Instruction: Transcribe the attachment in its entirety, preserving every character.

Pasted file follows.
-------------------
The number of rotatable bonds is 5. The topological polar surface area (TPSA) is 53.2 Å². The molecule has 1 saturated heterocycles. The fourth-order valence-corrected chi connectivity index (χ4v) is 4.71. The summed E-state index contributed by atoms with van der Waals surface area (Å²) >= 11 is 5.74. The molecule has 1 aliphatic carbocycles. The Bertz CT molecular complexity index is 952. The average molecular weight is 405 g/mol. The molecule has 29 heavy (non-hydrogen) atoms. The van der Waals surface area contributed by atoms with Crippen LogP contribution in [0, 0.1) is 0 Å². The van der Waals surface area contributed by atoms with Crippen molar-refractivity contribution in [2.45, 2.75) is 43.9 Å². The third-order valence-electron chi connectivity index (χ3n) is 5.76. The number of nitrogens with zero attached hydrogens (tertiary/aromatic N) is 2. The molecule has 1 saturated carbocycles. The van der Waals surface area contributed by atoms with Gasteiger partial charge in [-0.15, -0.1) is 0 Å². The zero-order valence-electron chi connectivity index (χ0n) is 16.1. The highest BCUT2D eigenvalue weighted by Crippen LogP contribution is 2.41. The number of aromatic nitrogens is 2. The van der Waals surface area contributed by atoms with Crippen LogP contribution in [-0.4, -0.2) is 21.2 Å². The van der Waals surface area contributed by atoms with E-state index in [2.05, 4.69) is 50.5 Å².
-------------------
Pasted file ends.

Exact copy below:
The number of rotatable bonds is 5. The topological polar surface area (TPSA) is 53.2 Å². The molecule has 1 saturated heterocycles. The fourth-order valence-corrected chi connectivity index (χ4v) is 4.71. The summed E-state index contributed by atoms with van der Waals surface area (Å²) >= 11 is 5.74. The molecule has 1 aliphatic carbocycles. The Bertz CT molecular complexity index is 952. The average molecular weight is 405 g/mol. The molecule has 29 heavy (non-hydrogen) atoms. The van der Waals surface area contributed by atoms with Crippen LogP contribution in [0, 0.1) is 0 Å². The van der Waals surface area contributed by atoms with Crippen molar-refractivity contribution in [2.45, 2.75) is 43.9 Å². The third-order valence-electron chi connectivity index (χ3n) is 5.76. The number of nitrogens with zero attached hydrogens (tertiary/aromatic N) is 2. The molecule has 1 saturated carbocycles. The van der Waals surface area contributed by atoms with Gasteiger partial charge in [-0.15, -0.1) is 0 Å². The zero-order valence-electron chi connectivity index (χ0n) is 16.1. The highest BCUT2D eigenvalue weighted by Crippen LogP contribution is 2.41. The number of aromatic nitrogens is 2. The van der Waals surface area contributed by atoms with Crippen LogP contribution in [-0.4, -0.2) is 21.2 Å². The van der Waals surface area contributed by atoms with E-state index in [2.05, 4.69) is 50.5 Å².